The 44-page, free handbook also discusses topics ranging from the essentials of building an effective campaign website to the use of blogs to promote candidates and causes.
The latest in must-have mobile accessories ccording to Popgadget, are MoPods. They spin and flash in a crazed manner when your cell phone receives a call or text message, even in silent mode.
"You can pick from 6 characters including a penguin, kitten, monster and devil. Available on UK site Firebox."
This week's Carnival of the Mobilists is hosted by ZDNet's The Mobile Gadgeteer. Check it out.
On a personal note, my entry was made light of, on how many Iraqis are abandoning cell phones because they bear nothing but tragic news (calls of death threats, blackmail or ransom demands). I thought it was an incredibly sad and unique tale of cell phone usage and disapointment, the first instance I'd ever read about of a backlash against cell phones, not brought on by a government trying to control information, but by the people. Articles so far - like this one from the NY Times - mostly described cell phones in Irak in a positive light, as a status symbol and a wonderful tool to reassure familes that they are safe after a bombing.
In developping countries, cell phones are generally considred a lifeline and this was the case for Irak too when cell phones were finally made available, the last country in the Middle East to get a mobile phone network. But apparently, it's no longer the case, not for everyone, not any more.
"Custumers shopping in the supermarket (and anyone walking within a 100m distance) who has an open Bluetooth connection, receive a message indicating the discounted Go-Tan products available in the store.
The action will last until the end of the week, and it's still too early to look at the results.
... According to the Emerce article wehre the story initially appeared, over 25 percent of Dutch mobile users leave their Bluetooth with an open connection".
Two teams faced off Saturday in Jane McGonigal and Ian Bogost's game, "Cruel 2 B Kind," one of several featured during Come out and Play, the three-day celebration of street and live-action role-playing games held in New York. Daniel Terdiman covered the event for News.com
"Cruel 2 B Kind teams send "kindness" text messages (such as "Have a spectacular day") to an opponent in the hope that the greeting matches the opponent's designated weakness. If there's a match, the message recipients are Killed with kindness and must join the winning team in its quest for more kindness victims.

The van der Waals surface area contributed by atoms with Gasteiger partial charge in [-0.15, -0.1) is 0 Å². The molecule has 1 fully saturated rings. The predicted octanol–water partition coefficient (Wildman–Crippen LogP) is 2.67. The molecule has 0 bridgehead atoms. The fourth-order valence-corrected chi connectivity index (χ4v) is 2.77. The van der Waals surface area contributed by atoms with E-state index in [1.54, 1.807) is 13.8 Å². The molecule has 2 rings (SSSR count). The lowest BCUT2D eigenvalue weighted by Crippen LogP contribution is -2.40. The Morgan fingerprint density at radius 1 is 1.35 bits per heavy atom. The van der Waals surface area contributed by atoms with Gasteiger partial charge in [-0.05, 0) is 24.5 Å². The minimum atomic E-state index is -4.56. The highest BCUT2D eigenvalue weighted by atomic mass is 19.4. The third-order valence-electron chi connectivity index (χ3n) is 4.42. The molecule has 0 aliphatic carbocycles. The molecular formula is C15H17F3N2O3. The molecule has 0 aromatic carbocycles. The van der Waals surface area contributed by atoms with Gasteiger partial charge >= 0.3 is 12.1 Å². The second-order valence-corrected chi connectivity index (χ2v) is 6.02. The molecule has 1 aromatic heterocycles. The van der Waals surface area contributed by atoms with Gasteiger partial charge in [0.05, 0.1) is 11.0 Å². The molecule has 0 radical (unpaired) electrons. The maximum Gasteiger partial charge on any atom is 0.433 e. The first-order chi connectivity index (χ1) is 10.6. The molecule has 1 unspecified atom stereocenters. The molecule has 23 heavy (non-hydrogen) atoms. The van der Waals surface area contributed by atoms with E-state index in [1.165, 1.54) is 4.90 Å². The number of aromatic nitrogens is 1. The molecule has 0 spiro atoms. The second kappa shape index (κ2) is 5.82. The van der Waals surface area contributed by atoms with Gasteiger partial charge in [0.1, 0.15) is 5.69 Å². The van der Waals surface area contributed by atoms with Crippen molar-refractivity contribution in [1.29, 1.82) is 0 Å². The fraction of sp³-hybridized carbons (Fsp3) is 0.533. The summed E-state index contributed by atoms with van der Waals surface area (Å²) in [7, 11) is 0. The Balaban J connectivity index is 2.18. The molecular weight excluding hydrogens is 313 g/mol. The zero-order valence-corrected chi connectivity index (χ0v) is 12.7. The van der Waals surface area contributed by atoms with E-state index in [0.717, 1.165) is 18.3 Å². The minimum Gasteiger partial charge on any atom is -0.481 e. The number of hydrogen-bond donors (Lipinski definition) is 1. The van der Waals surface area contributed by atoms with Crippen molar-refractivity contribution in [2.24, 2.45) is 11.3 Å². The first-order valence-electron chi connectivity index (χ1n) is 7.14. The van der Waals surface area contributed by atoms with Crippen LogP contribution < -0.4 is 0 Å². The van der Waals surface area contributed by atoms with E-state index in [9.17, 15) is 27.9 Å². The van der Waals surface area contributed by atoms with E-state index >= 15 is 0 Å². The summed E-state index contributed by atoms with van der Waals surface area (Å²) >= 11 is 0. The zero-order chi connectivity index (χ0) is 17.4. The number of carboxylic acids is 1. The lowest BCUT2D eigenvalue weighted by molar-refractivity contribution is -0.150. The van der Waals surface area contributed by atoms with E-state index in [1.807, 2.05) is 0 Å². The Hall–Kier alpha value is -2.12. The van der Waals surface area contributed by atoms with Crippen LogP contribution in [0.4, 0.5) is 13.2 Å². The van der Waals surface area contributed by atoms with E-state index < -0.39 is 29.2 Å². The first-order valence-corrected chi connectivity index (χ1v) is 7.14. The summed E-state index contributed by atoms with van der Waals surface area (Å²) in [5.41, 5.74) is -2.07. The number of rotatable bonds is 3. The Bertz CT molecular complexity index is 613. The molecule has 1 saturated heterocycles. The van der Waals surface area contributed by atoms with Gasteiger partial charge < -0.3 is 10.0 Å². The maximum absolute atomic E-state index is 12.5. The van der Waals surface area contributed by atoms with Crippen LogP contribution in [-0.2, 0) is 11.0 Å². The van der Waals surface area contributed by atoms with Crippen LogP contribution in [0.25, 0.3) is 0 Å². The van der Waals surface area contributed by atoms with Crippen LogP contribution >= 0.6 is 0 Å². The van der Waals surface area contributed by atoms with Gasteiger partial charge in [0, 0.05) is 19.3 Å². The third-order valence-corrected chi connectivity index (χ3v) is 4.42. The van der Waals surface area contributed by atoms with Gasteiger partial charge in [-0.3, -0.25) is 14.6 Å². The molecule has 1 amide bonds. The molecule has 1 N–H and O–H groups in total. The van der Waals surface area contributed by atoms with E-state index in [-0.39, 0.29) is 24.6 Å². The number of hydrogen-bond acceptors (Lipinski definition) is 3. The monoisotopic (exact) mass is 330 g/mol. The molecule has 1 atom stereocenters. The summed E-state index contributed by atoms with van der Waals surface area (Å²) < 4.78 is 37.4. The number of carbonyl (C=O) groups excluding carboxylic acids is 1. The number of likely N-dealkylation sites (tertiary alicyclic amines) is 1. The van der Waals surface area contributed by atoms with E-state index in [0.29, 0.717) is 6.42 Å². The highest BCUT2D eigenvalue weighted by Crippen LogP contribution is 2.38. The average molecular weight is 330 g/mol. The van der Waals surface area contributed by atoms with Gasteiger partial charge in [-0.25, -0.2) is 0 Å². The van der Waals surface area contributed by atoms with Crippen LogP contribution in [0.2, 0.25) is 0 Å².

If there's no match, the targeted team responds by texting "You're too kind" to the attackers, and both teams move on.
-- 'Payphone Warriors' call on New York streets - In "Payphone Warriorss," teams of four players spread out from Manhattan's Washington Square park in a mad dash for dominance over the area's many pay phones. The idea was that at each new bank of pay phones, a player would pop in a quarter, call a prescribed number and then punch in his or her team's code.
-- Gaming on the streets of Manhattan - The inaugural Come Out and Play Festival, which ran from Friday evening to Sunday afternoon and aimed to bring the world of games out of the living room and into the streets.
September 25, 2006
AskMeNow has announced the immediate availability of its intelligent mobile answer service in the US for anyone on the Alltel, Cingular, Sprint-Nextel, T-Mobile and Verizon wireless networks, as well as the launch of its national television campaign aimed at the 219 million cellular phone subscribers, reports Broadcast News. The TV commercial can be viewed here.
[UPDATE: It's not a 219 million dollar campaign as I previously titled this entry. The 219 million refers to the campaign being aimed at the 219 million subscribers]
"AskMeNow customers can text any question, in any format to ASKME (27563) just as easily as if they were texting a friend, and receive a specific answer to their cell phone within moments.
Any person with a cell phone and text/SMS capability now has access to virtually all of the information on the Internet through AskMeNow. In addition to receiving basic searches to 411, Weather, Directions, Travel and Trivia information, customers can ask free-form questions on any subject, such as “What is the path of Hurricane Helene?” or “Did Barry Bonds hit a home run last night?” and receive fast answers.
UK-based firm Moixa Energy is offering an interesting solution for those who are too lazy to carry around with them an extra USB cable or AC adapter to charge their mobile phones. The CellFreak reports.
"The company has posted on its website an upcoming rechargeable phone battery called USBCell which comes with a built-in USB connector.
This battery can be plugged directly into the USB port for charging and you don’t even need to remove the battery from the phone."
The Washington Times reporting on DEMOfall 2006 conference in San Diego this week, singles out a voice-messaging service called Pinger, which aims to be an alternative to texting. It also could be a convenient way to deliver a message to a group of people.
"Pinger is instant voice messaging for your mobile phone. With Pinger you send voice messages directly to someone instantly—no ringing, no greetings, no lengthy prompts. It combines the ease of instant messaging with voicemail, and being able to dial one number to access anybody in their contact list".